The way some people see Supergirl is the perfect demonstration that feminists have been right all along: a woman does have to work twice as hard just to earn half the pay and a tenth the respect of a man.
The double standard is astounding; the same people who can watch Superman reverse time by reversing Earth's rotation without so much as blinking, are the same ones who complain that they never explained where Supergirl got her outfit. They see nothing wrong with a depowered Superman who walks all the way to the North Pole without food, water or so much as a scarf, where he recovers his powers without explanation. Then they turn around and complain that Supergirl wasn't wet when she came out of the lake. When the depowered Superman discovers the world has been taken over by a superpowered madman, he walks to the North Pole. He doesn't run, or jog, or ride a dogsled or anything; he walks there. When Supergirl arrives to Earth, she decides that having a base of operations, sleeping on a comfortable bed, and eating real food are better than sleeping in the woods eating crickets. Guess who is accused of not showing enough desperation in the face of adversity and who isn't.
Most of the flaws that people see in Supergirl exist only in their imagination. For instance, Supergirl's costume. The movie clearly shows that Supergirl can change the shape of her outfit at will. She does it when you first see her in her Supergirl outfit, then when she changes to Linda, then when she flies out the window to confront the invisible monster, etc., etc. So why is it that people complain about the wrong thing (the first appearance of her Supergirl outfit) rather than the right one (her unexplained ability to change her clothes)? Because they were not interested in watching the movie, they were only interested in finding flaws in it. But how can she change her clothes anyway? Let's see, she's a superpowered being who can move at nearly the speed of light, who comes from a civilization several hundred years ahead of ours and who wasn't exactly wearing clothes bought at Kmart to begin with. Maybe she uses her speed. Maybe her clothes can chance their shape. Who knows? By the way, is there anyone over six years old who believes that Peter Parker could've made such a stunning costume by himself when it took a small army of designers and seamstresses to make the ones used in the movie? Of course not. Is there anyone who cares? Of course not, it's just a freaking costume. Oddly enough, this reasoning, though perfectly valid when applied to Spidey, is never used with Supergirl.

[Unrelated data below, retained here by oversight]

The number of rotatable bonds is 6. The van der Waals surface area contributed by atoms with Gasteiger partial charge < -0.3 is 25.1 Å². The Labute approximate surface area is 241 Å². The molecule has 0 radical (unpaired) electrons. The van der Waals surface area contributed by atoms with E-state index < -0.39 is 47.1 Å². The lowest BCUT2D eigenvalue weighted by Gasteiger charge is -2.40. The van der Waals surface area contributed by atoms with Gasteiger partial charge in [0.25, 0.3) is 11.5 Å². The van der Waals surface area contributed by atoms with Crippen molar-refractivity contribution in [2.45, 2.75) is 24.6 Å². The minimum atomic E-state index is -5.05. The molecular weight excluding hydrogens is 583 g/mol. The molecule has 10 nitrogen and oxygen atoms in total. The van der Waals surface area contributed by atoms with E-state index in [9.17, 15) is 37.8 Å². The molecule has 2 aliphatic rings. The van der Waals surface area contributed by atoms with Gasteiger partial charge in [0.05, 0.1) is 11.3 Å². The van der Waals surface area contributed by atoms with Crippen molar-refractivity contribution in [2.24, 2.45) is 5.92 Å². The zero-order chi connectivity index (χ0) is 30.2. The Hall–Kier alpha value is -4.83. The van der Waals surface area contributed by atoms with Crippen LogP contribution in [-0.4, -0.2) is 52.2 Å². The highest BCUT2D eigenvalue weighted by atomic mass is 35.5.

Another complaint is that the movie never explains how Supergirl knows so much about Superman. Er, did anyone miss the fact that half the movie is spent with Selena chasing Supergirl all over the universe using a device from Argo City? Do I need to remind anyone that Kryptonians aren't exactly Amish?
Some people claim the movie has bad dialogues. Like when Supergirl asks a thug "why are you doing this?" and he responds "that's just the way we are." Let's assume for a moment the apparently preposterous notion that what characters say should be the result of their intelligence, knowledge, independent thought process, plus the context of the dialogue. So here's the scene: two thugs confront Supergirl with the intention of "having fun" with her. She easily throws one of them away and asks him why he is doing this (this is the first time she's ever met a "bad guy"). And what exactly do people expect his response to be? Shakespeare? A 2-hour dissertation on the psychological origins of his motivations? A one-liner so full of charm and wit that would make Jon Stewart insane with envy? This guy is neither an English professor nor a rocket scientist and the only things in his mind were the curvier parts of Supergirl's anatomy. He's not interested in impressing anyone or sounding witty. He simply says the first thing that comes to his mind, and what he says is pretty much within the ballpark of what you'd expect from him given the circumstances. The problem is that people are too used to characters in other superhero movies who are nothing more than a mouth and an attitude, plus a collection of puns and one-liners waiting to happen, where the idea of characterization is to have a guy yell "kneel before Zod!" every ten minutes.
But the silliest complaint is that she joins a school instead of going bananas trying to find the Omegahedron. Let's see, when you're looking for a needle in a haystack, what would be more productive: to be smart and methodical or to run around like a headless chicken? Supergirl chooses the first option. She finds herself a comfortable base of operations (where she can easily find all the information she needs about Earth), where she hides during the day, using the night as a cover while she searches. But why would she hide? Because when you're searching for a dangerous weapon, the last thing you'd want to do is let its current owners know you're looking for them. They'll either hide or sneak up on you. Once again, people are so used to stupid superhero behavior (e.g., Superman struggling to pull the Kryptonite necklace over his head instead of just bending over) that they're unable to recognize the one time when someone uses her brain.
In the end, there's nothing that Supergirl does wrong that Superman doesn't do ten times worse, yet all the disastrous flaws in Superman are either ignored or dismissed as nice little quirks that give the movie a lovely homemade feeling while every tiny detail in Supergirl is regarded as a crime against humanity. Is that sexism? You bet.